It has been a torrid time for investors over the last few years. Plunging equity markets have shaken confidence and vastly exacerbated the pensions gap. Investment-grade corporate bonds and gilts have been over-bought and are therefore overpriced. And money market funds, given current inflation levels, are unlikely to offer positive real returns.
However, among this mayhem, property has shone as an investment vehicle and stellar capital returns on houses have driven investors into property. This has lead to heavy investment in those property funds that invest in commercial or residential property. Equally, more obtuse property funds, such as those investing in real estate and student accommodation, have also been heavily sought.
To date the most popular investment has been the residential buy-to-let, where low interest rates and stable rents have created a source of both income and capital aggregation for investors. Here property has truly looked attractive. Indeed, it is ironic that property and gold, championed by the discredited 17-18th century physiocrat and bullionist economists, have also been the best performing investments recently.
Nevertheless, cracks have started to show recently. Fears that residential prices are over-inflated have been reflected in falling house values in the South East. Furthermore, over-saturation of buy to let in some areas has led to a gradual fall in rental values; meaning that buy-to-let rental income may not cover mortgage payments. This has led to people selling buy to lets – further depressing retail property prices.
The commercial market also faces uncertainty due to the general economic environment. Commercial funds have radically improved their research and reduced risks through investing in property with long leaseholds, and having index linked rents. However, the mid-90s spectre of empty Canary Wharf offices remains, and investors should be cautious given that the finance sector, which fuels much commercial property demand, is still in downturn. Although signs of recovery look imminent, it may be sometime before the banks are recruiting significantly, and fuelling the demand for greater office space.
With property uncertain, equities unpopular and corporate bonds overvalued, investors may be forgiven for thinking their money might best be stored under the mattress. However, property still offers strong yield opportunities. Despite the uncertainty creeping into the retail property market, there are alternative property-based investments that are well worth looking at.
Ground rent funds work by buying the freeholds of buildings and then taking income from the ground rent of the property leaseholders. Usually, the leaseholders are long-term and the ground rents index linked, thereby providing the fund with a relatively secure source of income. Additionally, the funds can increase ground rents whenever leases expire or are extended.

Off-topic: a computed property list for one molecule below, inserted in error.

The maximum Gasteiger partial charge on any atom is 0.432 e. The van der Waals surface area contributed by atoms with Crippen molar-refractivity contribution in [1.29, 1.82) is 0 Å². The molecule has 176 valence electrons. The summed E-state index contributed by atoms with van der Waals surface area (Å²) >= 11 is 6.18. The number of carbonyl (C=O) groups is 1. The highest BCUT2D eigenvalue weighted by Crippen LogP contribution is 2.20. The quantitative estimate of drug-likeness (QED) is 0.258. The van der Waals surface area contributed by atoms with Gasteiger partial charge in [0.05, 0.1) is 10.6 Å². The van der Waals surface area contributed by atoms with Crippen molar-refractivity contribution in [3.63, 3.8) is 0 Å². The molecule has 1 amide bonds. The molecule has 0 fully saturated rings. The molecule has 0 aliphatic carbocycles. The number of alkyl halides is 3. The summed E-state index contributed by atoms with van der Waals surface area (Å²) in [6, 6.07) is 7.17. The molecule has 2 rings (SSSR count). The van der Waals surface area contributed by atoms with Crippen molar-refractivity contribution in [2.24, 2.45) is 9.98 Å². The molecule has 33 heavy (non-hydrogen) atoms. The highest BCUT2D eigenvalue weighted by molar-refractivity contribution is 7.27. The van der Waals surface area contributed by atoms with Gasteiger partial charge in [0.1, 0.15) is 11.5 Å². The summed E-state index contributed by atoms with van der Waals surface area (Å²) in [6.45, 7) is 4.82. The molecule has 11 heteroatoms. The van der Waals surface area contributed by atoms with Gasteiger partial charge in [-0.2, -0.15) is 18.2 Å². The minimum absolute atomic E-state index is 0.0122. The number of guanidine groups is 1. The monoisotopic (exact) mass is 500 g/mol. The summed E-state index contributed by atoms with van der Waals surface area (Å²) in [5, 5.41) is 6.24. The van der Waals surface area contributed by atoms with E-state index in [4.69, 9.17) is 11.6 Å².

On top of this, ground rent funds can further increase returns through the sale of lease extensions or the sale of freeholds. This combination of cash flow and capital accumulation can provide a potent combination, which has been reflected in these funds’ strong performance.
Ground rents are traded in blocks and usually bought at regular auctions held throughout the UK and privately through specialist agents.
There are four ground rent funds currently available, although there are industry murmurs about more launching. The lack of correlation between ground rents and equity volatility means that returns have remained strong in spite of equity difficulties, and should remain to do so.
Both Irish Life and Royal Sun Alliance funds are managed by The Brandeaux Group, a British Virgin Islands based fund management company. All the funds are classified as unauthorised offshore investments and, as such, do not offer the investor the degree of protection of an onshore Financial Services Authority-regulated fund.
Generally, the highest regarded is the Freehold Income Trust, run by Antony Wyld. Launched in 1994, and the longest running fund, it has delivered consistently strong returns. This offers income units or accumulation units (where the income is reinvested) or a combination of both. Income units pay twice yearly, and this is paid gross to investors (they are responsible for any income tax liability). Accumulation units are treated the same for tax purposes.
The key investment decision making of Freehold Income Trust is undertaken by Freehold Managers plc. It is also responsible for property management decisions, and its fee is related to the performance of these decisions. It is also responsible for the rent collection and administration of the investments.
Ground rent funds are clearly constrained by the number of properties that are viable investments. Therefore most remain small and nimble to retain their investment flexibility. Recently, Royal Sun Alliance stopped receiving funds into its Ground Rent Income Fund ‘ Series 2, in order to ensure returns (this is a medium term measure). The size of fund is therefore an important investment consideration, as well as the availability of freehold options.
Threats and opportunities